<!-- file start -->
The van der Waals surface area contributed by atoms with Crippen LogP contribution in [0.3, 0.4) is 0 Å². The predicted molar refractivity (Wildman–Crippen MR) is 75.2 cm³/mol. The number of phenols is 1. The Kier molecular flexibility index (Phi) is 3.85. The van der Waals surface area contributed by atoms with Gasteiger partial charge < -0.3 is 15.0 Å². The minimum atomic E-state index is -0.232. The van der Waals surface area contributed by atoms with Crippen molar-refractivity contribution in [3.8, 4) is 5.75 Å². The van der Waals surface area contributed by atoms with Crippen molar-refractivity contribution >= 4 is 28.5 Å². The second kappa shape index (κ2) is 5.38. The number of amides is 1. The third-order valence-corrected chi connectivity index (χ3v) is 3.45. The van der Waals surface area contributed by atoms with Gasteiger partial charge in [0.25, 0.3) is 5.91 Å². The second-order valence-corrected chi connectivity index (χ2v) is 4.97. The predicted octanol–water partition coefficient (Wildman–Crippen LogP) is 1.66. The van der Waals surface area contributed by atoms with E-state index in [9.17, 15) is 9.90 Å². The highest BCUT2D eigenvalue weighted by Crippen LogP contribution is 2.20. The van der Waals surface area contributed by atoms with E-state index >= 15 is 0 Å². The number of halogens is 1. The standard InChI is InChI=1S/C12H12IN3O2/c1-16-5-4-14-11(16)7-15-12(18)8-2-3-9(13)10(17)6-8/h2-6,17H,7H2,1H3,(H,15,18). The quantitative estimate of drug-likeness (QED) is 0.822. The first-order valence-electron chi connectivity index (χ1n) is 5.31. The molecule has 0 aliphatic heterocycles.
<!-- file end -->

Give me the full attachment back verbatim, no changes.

The van der Waals surface area contributed by atoms with Crippen LogP contribution in [0.3, 0.4) is 0 Å². The predicted molar refractivity (Wildman–Crippen MR) is 75.2 cm³/mol. The number of phenols is 1. The Kier molecular flexibility index (Phi) is 3.85. The van der Waals surface area contributed by atoms with Gasteiger partial charge < -0.3 is 15.0 Å². The minimum atomic E-state index is -0.232. The van der Waals surface area contributed by atoms with Crippen molar-refractivity contribution in [3.8, 4) is 5.75 Å². The van der Waals surface area contributed by atoms with Crippen molar-refractivity contribution >= 4 is 28.5 Å². The second kappa shape index (κ2) is 5.38. The number of amides is 1. The third-order valence-corrected chi connectivity index (χ3v) is 3.45. The van der Waals surface area contributed by atoms with Gasteiger partial charge in [0.25, 0.3) is 5.91 Å². The second-order valence-corrected chi connectivity index (χ2v) is 4.97. The predicted octanol–water partition coefficient (Wildman–Crippen LogP) is 1.66. The van der Waals surface area contributed by atoms with E-state index in [9.17, 15) is 9.90 Å². The highest BCUT2D eigenvalue weighted by Crippen LogP contribution is 2.20. The van der Waals surface area contributed by atoms with E-state index >= 15 is 0 Å². The number of halogens is 1. The standard InChI is InChI=1S/C12H12IN3O2/c1-16-5-4-14-11(16)7-15-12(18)8-2-3-9(13)10(17)6-8/h2-6,17H,7H2,1H3,(H,15,18). The quantitative estimate of drug-likeness (QED) is 0.822. The first-order valence-electron chi connectivity index (χ1n) is 5.31. The molecule has 0 aliphatic heterocycles.